Home The artist's life Pina Bausch – Soak it All In

Pina Bausch – Soak it All In

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Ian Tamblyn has written more than 1,500 songs over his lifetime and released more than 30 albums, earning a Juno nomination and a Canadian Folk Music Award in the process.  So we were thrilled here at Roots Music Canada when he offered to share some of his wisdom with us.  Ian has reflected on and written about many facets of artistic life over the years, and we’ll be publishing some of those writings in the coming weeks.  Thank you, Ian! 

Last year, I had the opportunity to see Tanztheater Wuppertal Pina Bausch perform Vollmond at the National Arts Centre. It was a spectacular show with an amazing set and music design. At one moment I felt I was in the world of Godot. At another moment I was one of the disenfranchised of the world. There was the world of the ordinary and mundane, the world of romance and sexuality, violence and brutality, the world of the extraordinary, everyday life, life on the edge – all these worlds crashing splashing, colliding and intersecting each other, all in an exhausting expression of dance, theatre, display, music sound and light. Oh yes and water!

It did not attempt to make linear sense, but in that it was all about the human spirit, it made sense in the most profound way. It was in every way similar to the detail of songwriting.

When Pina Bausch began her work in choreography, she observed the everyday details of people’s ordinary movements, hand gestures, a turn of the head, a glance, a way of walking. She incorporated these commonplace movements into her dance. She repeated them. She exaggerated them. She turned them on their head. In the coming months, I challenge you to become a dedicated observer of the human drama. Watch people’s movements. Listen to their stories, the simple observation of the way a person walks down a street can be a story. It can be a song, or it can be incorporated into a song. The mundane and ordinary dictates of daily life, when focused, repeated, can be lifted up to a more profound observation of the way we live our lives.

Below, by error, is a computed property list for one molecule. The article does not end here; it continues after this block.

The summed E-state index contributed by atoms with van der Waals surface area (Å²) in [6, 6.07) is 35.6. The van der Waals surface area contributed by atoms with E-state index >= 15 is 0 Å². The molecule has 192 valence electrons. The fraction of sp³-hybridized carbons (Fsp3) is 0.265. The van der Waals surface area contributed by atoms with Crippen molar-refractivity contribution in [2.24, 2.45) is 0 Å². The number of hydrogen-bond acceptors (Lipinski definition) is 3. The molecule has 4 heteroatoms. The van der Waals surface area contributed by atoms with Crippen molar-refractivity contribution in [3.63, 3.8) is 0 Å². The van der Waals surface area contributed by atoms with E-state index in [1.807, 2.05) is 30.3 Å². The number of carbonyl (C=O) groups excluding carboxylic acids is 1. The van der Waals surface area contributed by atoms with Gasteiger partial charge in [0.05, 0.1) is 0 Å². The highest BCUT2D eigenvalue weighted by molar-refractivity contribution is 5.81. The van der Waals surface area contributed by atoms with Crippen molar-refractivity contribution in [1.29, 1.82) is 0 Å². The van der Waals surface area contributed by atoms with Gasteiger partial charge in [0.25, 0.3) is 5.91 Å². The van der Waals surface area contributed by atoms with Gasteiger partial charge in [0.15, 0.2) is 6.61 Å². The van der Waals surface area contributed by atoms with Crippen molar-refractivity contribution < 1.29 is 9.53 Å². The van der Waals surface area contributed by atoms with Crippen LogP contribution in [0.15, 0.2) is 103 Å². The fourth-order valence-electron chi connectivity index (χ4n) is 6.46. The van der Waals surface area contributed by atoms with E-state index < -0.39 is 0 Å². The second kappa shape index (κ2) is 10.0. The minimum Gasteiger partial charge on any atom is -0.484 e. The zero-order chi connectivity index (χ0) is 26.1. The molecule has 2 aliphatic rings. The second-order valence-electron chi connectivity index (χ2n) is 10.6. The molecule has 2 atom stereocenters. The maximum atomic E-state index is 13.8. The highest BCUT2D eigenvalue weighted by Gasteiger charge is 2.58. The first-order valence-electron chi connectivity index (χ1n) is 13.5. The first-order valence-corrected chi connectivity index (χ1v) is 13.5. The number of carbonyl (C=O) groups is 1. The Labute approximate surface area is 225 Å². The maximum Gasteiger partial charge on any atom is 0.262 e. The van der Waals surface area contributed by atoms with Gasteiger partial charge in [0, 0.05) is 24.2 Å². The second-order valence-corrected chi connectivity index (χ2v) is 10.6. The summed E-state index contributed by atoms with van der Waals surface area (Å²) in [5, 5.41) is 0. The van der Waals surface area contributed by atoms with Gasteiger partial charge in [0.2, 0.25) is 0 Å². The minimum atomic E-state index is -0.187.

“Woke up, got out of bed, ran a comb across my head -f(aster, faster)…”

We continue to be compelled by stories, and in some cases, it is often about how an old story is told in a new way. As I watched Pina Bausch, I could certainly see in her work elements of Beckett, certainly Edward Munch was there as well as Dali and Duchamp, but she brought something new to this line. When I consider much of Leonard Cohen’s work, he draws from the big tent of the Old Testament, archetypal stories on mortality, revenge, love and morality to a very modern and tired world. Dylan’s spin on Cain and Abel set on Highway 61 uses a similar analogue with a very contemporary setting. Paul Simon has done the same. Like Pina Bausch, these guys play in the “big tent” of big ideas. Don’t be afraid of the big tent, but equally, know that giants have gone before you. The old stories have lasted for a reason: they are big stories.